Pacific Gas and Electric Company announced a new pilot program in partnership with Valley Clean Air Now and the International Brotherhood of Electrical Workers Local 684 and 100 to provide free electrical panel upgrades to encourage electric vehicle ownership in low-income, underserved communities.
The PG&E Corporation Foundation will provide $75,000 in shareholder funds to cover the cost of upgrading home service panels — a commonly cited obstacle to EV adoption. IBEW Local 684 and 100 members will perform the site surveys, planning and panel installation for customers who qualify for the program.
Valley CAN, a nonprofit organization committed to improving air quality in California’s San Joaquin Valley, already provides up to $9,500 for local low-income homeowners to trade in their older vehicles for a used plug-in EV. Doing so is part of their ongoing participation in the California Air Resources Board’s Enhanced Fleet Modernization Program Plus-Up program, an initiative funded with revenue from California’s Cap-and-Trade program.
“Electric vehicles — and the home electrical panel upgrades that may be needed to charge them—are often beyond the reach of individuals and families living in disadvantaged communities. PG&E is partnering to overcome these financial barriers so that all of our customers can afford clean energy options. This pilot with Valley CAN and the IBEW Local 684 and 100 will help us better understand how we can assist Central Valley residents,” said Melissa Lavinson, PG&E’s chief sustainability officer and vice president of federal affairs and policy.
“PG&E is reducing barriers to zero-emission transportation in disadvantaged communities by giving low-income customers free home infrastructure improvements they need to install electric vehicle chargers. PG&E is making a real difference with this pilot,” said Tom Knox, executive director, Valley CAN.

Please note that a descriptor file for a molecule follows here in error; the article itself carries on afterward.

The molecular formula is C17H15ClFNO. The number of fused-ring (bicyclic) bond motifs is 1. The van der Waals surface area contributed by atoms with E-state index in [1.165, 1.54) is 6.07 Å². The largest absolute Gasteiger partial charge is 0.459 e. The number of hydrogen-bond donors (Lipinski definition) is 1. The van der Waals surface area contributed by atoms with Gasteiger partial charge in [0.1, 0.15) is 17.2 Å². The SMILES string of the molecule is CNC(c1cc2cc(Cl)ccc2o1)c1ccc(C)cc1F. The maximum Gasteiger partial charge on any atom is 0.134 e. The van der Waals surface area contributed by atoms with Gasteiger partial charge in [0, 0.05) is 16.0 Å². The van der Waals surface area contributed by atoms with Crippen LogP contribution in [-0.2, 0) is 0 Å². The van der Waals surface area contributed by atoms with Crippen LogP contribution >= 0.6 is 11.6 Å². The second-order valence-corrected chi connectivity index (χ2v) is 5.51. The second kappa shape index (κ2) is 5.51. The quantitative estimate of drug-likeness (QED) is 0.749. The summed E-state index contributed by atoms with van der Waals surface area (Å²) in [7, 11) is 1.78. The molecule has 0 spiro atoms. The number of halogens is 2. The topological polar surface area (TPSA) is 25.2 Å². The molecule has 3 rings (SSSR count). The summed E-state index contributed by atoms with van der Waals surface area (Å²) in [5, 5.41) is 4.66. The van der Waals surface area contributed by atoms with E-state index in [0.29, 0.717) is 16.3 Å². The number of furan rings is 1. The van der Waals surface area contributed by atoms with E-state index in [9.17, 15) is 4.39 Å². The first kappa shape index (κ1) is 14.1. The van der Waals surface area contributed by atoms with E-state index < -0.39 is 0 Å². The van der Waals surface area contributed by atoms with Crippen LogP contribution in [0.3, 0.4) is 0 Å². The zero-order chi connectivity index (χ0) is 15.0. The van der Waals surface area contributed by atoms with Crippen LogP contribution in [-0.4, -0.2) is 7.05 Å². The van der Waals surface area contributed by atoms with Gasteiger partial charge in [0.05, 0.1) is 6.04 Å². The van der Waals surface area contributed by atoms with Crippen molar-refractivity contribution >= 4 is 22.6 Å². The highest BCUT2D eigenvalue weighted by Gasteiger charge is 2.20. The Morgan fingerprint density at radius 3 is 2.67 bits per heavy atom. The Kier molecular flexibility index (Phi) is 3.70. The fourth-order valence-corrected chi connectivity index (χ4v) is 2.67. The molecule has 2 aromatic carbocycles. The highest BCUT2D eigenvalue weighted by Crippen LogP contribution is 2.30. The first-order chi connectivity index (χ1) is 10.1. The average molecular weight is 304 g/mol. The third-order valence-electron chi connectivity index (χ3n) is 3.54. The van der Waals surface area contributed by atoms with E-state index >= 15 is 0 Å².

To support job creation and capacity building, the IBEW will encourage participating local contractors to complete certification in the Electric Vehicle Infrastructure Training Program to increase the pool of trained and qualified EV equipment installers in the San Joaquin Valley, and IBEW members will then complete the panel upgrades for program participants.
“This is an innovative approach to creating clean-energy options for disadvantaged communities, while also using organized labor to provide training, quality control and good paying jobs,” said Bobby Stutzman, Business Manager for the IBEW Local 684.
Additionally, all car owners in the pilot program will immediately be eligible for PG&E’s Clean Fuel Rebate, which provides customers with a $500 one-time rebate for their use of electricity as a clean transportation fuel.
PG&E’s announcement is part of the company’s commitment as a founding member of EV100, a new initiative launched by The Climate Group at Climate Week NYC to encourage business commitments to electric transportation across the globe. Joining EV100 reinforces PG&E’s ongoing work to make EV ownership both easy and affordable for our customers, further electrify our own vehicle fleet as options become available and expand access to EV charging for both employees and customers.
For example, through the EV Charge Network program, PG&E will build up to 7,500 EV charging stations at multi-unit dwellings and workplaces across Northern and Central California, with a minimum of 15 percent of the chargers located in disadvantaged communities. Additionally, PG&E has installed about 500 charging units for employees at our facilities to date.
PG&E also offers resources to help customers driving EVs learn more and determine which rate makes sense for them. On PG&E’s residential EV rate plans, customers pay the equivalent of $1.20 per gallon to charge their vehicle overnight.